About the Opera

They never get old. The great love stories — Romeo and Juliet, Anna Karenina, Eugene Onegin, Casablanca — stay with us and make us believe, no matter how predictable and tear jerking the outcome.

And so it is with La bohème. The story of the consumptive seamstress and the impoverished poet is one of opera’s oldest chestnuts. We know when we take our seats that we’ll laugh with the happy paupers, be dazzled by the hoopla at Café Momus, marvel at Puccini’s arias, and be shattered at the end. We know, yet we return, again and again. It never fails.

It never fails because La bohème is a slice of real life. Unlike in a good many operas, the gods aren’t intruding. There are no unbelievable plot contortions. The story is simple, down to earth, believable. The characters are young, modern and in love, yet burdened with the harsh realities of life. Who can’t relate to that? And all the while we are saturated with Puccini’s tuneful score, some of the most evocative and memorable music ever composed for opera.

La bohème’s lineage begins with a young Parisian journalist, Henry Murger. He wrote a popular serial novel in the 1840s about his own life among the community of scruffy artists in the city’s Latin Quarter. The series, Scènes de la vie de bohème, became a book, which was adapted into a successful play, and later, an operetta. The Italian composer Ruggiero Leoncavallo, searching for a new idea after his smash hit I Pagliacci, jumped on the story and composed an opera, La bohème, that premiered in Venice in 1897.

Sadly for Leoncavallo, Puccini had the same idea and got there first. After the popular and critical success of his third opera, Manon Lescaut, Puccini was also looking for a follow up. Claiming when he began that he didn’t know about Leoncavallo’s project, he hired two librettists to adapt the same Murger story about starving but happy artists. In his village home in Tuscany, Puccini worked on the score. His curt comment when he learned of Leoncavallo’s nearly identical project: “Let him compose. I will compose. The audience will decide.”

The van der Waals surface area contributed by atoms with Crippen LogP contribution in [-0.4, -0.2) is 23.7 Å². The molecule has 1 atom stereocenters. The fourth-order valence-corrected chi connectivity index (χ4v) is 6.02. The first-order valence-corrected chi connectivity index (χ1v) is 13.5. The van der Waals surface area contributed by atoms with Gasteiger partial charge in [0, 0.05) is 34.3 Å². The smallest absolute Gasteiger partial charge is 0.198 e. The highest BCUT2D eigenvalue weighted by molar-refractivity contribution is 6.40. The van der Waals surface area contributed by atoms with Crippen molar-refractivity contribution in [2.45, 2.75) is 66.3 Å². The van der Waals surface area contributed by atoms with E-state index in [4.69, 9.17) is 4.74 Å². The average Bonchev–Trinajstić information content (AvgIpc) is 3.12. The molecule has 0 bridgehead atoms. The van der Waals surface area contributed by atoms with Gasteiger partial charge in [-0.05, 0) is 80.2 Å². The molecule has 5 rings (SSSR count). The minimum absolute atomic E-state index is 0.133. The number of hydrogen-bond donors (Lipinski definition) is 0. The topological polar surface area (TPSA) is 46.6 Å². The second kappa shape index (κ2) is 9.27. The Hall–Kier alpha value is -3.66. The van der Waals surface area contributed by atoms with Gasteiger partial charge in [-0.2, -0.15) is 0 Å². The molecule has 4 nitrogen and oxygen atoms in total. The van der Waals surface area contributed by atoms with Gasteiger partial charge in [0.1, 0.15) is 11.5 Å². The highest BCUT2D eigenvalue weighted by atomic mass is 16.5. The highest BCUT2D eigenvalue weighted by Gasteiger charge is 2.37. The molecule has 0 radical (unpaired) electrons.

A pointedly brusque dismissal, considering the two men had been collaborators, if not close friends, in the past. Puccini won the race to the box office. His La bohème debuted in Turin in 1896, a year earlier than Leoncavallo’s version, with 28-year-old Arturo Toscanini on the podium.

(Fifty years later, a Toscanini radio performance of La bohème was released on LP records and later, on compact discs. A collector’s item since it’s the only recording of a Puccini opera by the conductor of a first performance.)

While cooly received by opening night critics, Puccini’s La bohème gathered momentum and within a few years, was playing in opera houses around the world. Leoncavallo’s version was interesting — Gustav Mahler, no Puccini fan, championed it at the Vienna State Opera — but its fate was to be a good opera stacked against an all-time blockbuster. The two composers stopped speaking and Leoncavallo’s work faded into semi-obscurity.

Puccini’s work of genius, on the other hand, continues to be adored by the public and is a staple in every opera company’s repertoire. Operabase, which tracks performances world wide, reports 3,131 performances of La bohème in the 2015-16 season. It’s the most performed show at the Metropolitan Opera, with more than 1,200 performances. It has appeared in all but eight Met seasons following its premier in 1900.

Beyond Puccini’s glorious score, the story of young artists struggling to survive on the margins has its own lasting appeal. In 1996, 100 years after the debut of Puccini’s opera, composer Jonathan Larson’s rock musical Rent opened Off Broadway. In the purposely updated version of La bohème, a ragtag group of artists in New York’s East Village are the show’s central characters and HIV/AIDS replaces tuberculosis as death’s deliverance.

Rent was a smash hit, with songs that paralleled Puccini’s score, but it couldn’t escape the poignancy that surrounds the operatic story. After a seven-year struggle to launch the show, composer Larson died the night before the Off Broadway opening, never knowing that Rent would move to Broadway and run for 12 years, one of the all-time hits of the American musical theater.

- Performance notes by Eugene Carlson